"I am the last Jew in all of the Azores,” Jorge Delmar tells us. He is a stocky man in his early 50s who runs an import/export business in Ponta Delgada, the capital city of São Miguel, largest of the nine islands that comprise the Portuguese archipelago. “Thirty years ago, there were 16 Jewish families on this island,” he adds. “We were a community. We had services in the old synagogue and made all the festivities in my grandfather’s house. But all the others have died or converted or moved away. I am the only one left.
"My wife and children are Catholic. We have no problems over religion, although my wife is curious. She’ll ask, ‘Why do you say you are a Jew? What happened to the Jews?’ I say, ‘As my mother is a Jew, I am always a Jew. That’s all.’”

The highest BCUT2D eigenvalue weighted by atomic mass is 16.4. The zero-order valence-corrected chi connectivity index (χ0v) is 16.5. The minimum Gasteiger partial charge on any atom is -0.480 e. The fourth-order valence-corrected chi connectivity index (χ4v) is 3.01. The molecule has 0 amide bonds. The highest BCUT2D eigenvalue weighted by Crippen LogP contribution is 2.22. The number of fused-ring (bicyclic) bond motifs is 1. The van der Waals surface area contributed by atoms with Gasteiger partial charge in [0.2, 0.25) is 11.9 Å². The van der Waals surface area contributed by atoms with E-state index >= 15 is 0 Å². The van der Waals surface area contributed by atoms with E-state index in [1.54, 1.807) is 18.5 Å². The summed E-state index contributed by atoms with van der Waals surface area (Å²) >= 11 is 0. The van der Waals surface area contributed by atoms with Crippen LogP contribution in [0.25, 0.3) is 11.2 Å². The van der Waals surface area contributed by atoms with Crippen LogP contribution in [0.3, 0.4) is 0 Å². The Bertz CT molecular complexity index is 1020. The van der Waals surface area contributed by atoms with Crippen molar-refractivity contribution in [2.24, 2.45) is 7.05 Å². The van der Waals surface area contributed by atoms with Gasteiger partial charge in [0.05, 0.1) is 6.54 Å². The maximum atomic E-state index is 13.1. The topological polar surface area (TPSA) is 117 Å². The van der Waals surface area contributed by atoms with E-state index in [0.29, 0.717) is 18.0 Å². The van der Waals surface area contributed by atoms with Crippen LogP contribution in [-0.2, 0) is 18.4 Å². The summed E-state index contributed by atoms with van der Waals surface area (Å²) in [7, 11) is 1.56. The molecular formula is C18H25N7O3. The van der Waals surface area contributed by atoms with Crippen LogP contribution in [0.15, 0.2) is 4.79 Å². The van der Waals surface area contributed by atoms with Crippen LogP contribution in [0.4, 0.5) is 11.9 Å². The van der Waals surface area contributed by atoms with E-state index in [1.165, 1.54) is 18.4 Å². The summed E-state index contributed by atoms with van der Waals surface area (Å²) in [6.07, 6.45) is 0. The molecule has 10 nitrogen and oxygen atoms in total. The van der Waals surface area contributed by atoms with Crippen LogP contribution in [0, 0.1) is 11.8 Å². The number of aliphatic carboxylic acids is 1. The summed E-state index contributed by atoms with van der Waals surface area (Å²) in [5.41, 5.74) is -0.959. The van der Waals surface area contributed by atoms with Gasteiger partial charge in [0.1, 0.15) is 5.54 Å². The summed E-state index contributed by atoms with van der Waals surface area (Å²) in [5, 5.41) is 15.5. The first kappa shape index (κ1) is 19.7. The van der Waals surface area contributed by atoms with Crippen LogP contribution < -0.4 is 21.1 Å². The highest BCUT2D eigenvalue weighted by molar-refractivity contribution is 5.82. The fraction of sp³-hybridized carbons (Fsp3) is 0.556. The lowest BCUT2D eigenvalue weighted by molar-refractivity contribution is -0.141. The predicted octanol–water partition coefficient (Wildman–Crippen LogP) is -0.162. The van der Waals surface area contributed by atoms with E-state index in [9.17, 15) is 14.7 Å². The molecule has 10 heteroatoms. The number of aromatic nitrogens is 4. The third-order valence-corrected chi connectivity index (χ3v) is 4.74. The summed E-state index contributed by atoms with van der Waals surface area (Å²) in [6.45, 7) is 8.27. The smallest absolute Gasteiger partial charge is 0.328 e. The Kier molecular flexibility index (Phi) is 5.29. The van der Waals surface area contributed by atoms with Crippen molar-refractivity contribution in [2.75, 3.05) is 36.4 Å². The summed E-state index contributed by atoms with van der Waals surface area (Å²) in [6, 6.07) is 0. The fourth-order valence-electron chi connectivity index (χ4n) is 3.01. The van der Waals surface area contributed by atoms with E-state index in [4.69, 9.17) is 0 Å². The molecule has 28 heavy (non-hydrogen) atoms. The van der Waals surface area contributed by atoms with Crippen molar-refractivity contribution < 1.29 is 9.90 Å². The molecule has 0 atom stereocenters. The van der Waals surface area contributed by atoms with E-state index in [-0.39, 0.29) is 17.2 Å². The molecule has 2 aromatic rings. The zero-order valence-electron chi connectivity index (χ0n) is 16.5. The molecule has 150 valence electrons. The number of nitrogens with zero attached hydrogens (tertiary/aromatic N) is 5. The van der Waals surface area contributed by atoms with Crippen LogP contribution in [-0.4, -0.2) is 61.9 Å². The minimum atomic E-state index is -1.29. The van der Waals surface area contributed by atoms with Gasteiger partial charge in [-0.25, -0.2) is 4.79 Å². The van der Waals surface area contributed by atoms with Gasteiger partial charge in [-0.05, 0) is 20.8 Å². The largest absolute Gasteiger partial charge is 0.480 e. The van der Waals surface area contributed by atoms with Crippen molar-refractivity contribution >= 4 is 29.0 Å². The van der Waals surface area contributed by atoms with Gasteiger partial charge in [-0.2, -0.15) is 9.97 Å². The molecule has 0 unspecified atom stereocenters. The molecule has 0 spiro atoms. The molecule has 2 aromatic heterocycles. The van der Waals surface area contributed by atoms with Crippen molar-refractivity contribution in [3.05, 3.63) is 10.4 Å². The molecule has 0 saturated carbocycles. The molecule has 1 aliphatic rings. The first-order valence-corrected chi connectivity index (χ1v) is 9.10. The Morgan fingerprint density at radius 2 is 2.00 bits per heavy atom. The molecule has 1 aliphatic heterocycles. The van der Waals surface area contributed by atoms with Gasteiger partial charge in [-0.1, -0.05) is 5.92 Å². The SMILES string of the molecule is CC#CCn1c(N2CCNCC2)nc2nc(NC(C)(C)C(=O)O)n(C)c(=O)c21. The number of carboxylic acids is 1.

Delmar’s connection to the Azores had its beginning in 1818, when the Bensaude family of Morocco came to this volcanic archipelago, mythologized as the remnants of the lost continent Atlantis, seeing opportunity in its developing orange-growing industry. They made their fortune trading agricultural products for manufactured goods with England and trading bills of exchange while transporting emigrants to Brazil. In the process, according to Fatima Sequeira Dias, professor of economic history at the University of the Azores, they changed the nature of the Azorean economy.
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